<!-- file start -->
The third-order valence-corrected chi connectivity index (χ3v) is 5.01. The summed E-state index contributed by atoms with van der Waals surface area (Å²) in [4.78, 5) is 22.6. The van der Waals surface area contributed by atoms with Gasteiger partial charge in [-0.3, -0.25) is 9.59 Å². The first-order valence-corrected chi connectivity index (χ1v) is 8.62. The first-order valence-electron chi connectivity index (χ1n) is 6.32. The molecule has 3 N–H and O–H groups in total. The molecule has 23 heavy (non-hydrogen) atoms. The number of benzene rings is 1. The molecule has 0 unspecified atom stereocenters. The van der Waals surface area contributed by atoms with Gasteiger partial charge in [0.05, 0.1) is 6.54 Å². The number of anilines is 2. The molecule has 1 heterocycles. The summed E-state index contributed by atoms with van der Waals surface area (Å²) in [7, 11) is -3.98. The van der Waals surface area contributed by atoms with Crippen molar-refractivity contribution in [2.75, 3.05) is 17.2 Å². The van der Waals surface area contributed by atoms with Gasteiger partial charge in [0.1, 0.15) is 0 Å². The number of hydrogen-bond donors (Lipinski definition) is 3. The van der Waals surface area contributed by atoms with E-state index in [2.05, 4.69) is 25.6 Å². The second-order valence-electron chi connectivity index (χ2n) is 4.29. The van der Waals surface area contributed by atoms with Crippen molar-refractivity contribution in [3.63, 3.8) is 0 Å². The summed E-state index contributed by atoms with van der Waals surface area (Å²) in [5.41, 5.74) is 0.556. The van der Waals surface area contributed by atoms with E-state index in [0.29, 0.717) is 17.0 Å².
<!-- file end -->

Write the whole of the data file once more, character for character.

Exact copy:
The third-order valence-corrected chi connectivity index (χ3v) is 5.01. The summed E-state index contributed by atoms with van der Waals surface area (Å²) in [4.78, 5) is 22.6. The van der Waals surface area contributed by atoms with Gasteiger partial charge in [-0.3, -0.25) is 9.59 Å². The first-order valence-corrected chi connectivity index (χ1v) is 8.62. The first-order valence-electron chi connectivity index (χ1n) is 6.32. The molecule has 3 N–H and O–H groups in total. The molecule has 23 heavy (non-hydrogen) atoms. The number of benzene rings is 1. The molecule has 0 unspecified atom stereocenters. The van der Waals surface area contributed by atoms with Gasteiger partial charge in [0.05, 0.1) is 6.54 Å². The number of anilines is 2. The molecule has 1 heterocycles. The summed E-state index contributed by atoms with van der Waals surface area (Å²) in [7, 11) is -3.98. The van der Waals surface area contributed by atoms with Crippen molar-refractivity contribution in [2.75, 3.05) is 17.2 Å². The van der Waals surface area contributed by atoms with Gasteiger partial charge in [0.1, 0.15) is 0 Å². The number of hydrogen-bond donors (Lipinski definition) is 3. The van der Waals surface area contributed by atoms with E-state index in [2.05, 4.69) is 25.6 Å². The second-order valence-electron chi connectivity index (χ2n) is 4.29. The van der Waals surface area contributed by atoms with Crippen molar-refractivity contribution in [3.63, 3.8) is 0 Å². The summed E-state index contributed by atoms with van der Waals surface area (Å²) in [5.41, 5.74) is 0.556. The van der Waals surface area contributed by atoms with E-state index in [0.29, 0.717) is 17.0 Å².